The West — It's All about Time

"Place is concrete — time is abstract. Within the American myth of pseudo-place, most American identity is formed. Because of the inherent dualism in the American myth, the land can have been stolen through egregious means and the national myth can call the nation free — or even, in some cases, Christian! (Many Native Americans say they call this the land of the free because they never paid for it.) The dualistic American myth of pseudo-place is inextricably woven into the fabric of history and passed down from generation to generation. Piling injustice and lies one upon the other ensures that there will be no chance in the land for God's intended way for us all to live in shalom. It is as if they believe they can actually remake themselves in whatever place and time in which they find themselves. By contrast, land-based, place-oriented peoples are bound more to a place as a basis for their identity. New ground-rules for bringing such divergent views together are currently underdeveloped.

"Place is primarily a relational concept. When the Creator made our world, he was creating the place for relationship between God and all of creation. From that relational place on the earth comes a model of contextualization. God always gives the good news of the welcoming desire for relationship in a particular place (meaning both a physical place and all its cultural accompaniments). We can more easily share God's story as we contextualize the good news to a regional, local, and cultural place. It is common for indigenous peoples to understand the primary emphasis of God's love in terms of place, and as a result, according to relationship in a particular place. The context of relationality, as it relates to place, already exists in indigenous people's own stories.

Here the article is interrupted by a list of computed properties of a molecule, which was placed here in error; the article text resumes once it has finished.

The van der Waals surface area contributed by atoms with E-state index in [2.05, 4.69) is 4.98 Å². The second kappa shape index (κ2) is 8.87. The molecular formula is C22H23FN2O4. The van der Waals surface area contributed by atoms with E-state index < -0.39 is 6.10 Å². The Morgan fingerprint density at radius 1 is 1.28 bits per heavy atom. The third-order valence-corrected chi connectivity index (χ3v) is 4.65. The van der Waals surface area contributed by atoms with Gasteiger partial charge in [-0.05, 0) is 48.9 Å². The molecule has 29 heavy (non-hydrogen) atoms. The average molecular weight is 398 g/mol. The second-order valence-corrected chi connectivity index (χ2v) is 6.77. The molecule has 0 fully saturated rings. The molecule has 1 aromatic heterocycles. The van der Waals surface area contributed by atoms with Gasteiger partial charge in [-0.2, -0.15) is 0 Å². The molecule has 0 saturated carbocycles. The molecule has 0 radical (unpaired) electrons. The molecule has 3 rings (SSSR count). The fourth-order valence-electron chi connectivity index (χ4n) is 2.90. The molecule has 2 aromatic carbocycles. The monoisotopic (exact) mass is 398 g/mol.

"What has not been presented clearly to Native Americans is the following Christian storyline: Jesus, as the Creator-Son, brought the good news of the relational aspects of the Trinitarian God to earth by creating a place. Eden was where human beings were placed in order to enjoy the fullest possible sense of place on earth. God's original intention was to allow humans to relate in the parameters of a shalom garden. One could say that the garden culture was the original human culture from which one could come to know God, a God who relates in and through community. This divine community is a model for all human societies, including Native Americans. It is this story to which Native Americans can relate, because it is the same story we already know in our own context and in our own place. Each Native American place of covenant is our 'Eden.'

"Western peoples need to develop a more honest history and a shalom-oriented theology, in practical partnership with the indigenous peoples of the world, to gain a better understanding of place. I suggest that the way forward is both structural and relational, requiring honest historical and theological rethinking and a coming to grips with the following concerns: colonialism and neocolonialism; the way current forms of capitalism resist shalom; the way racism affects our thinking and relationships; the practical implications for living on stolen land; how violence is thought to be needed in order to maintain the present system; what true reconciliation looks like. We need to find ways to share power, and we should seek to understand what justice issues are still unresolved among indigenous and other disempowered peoples."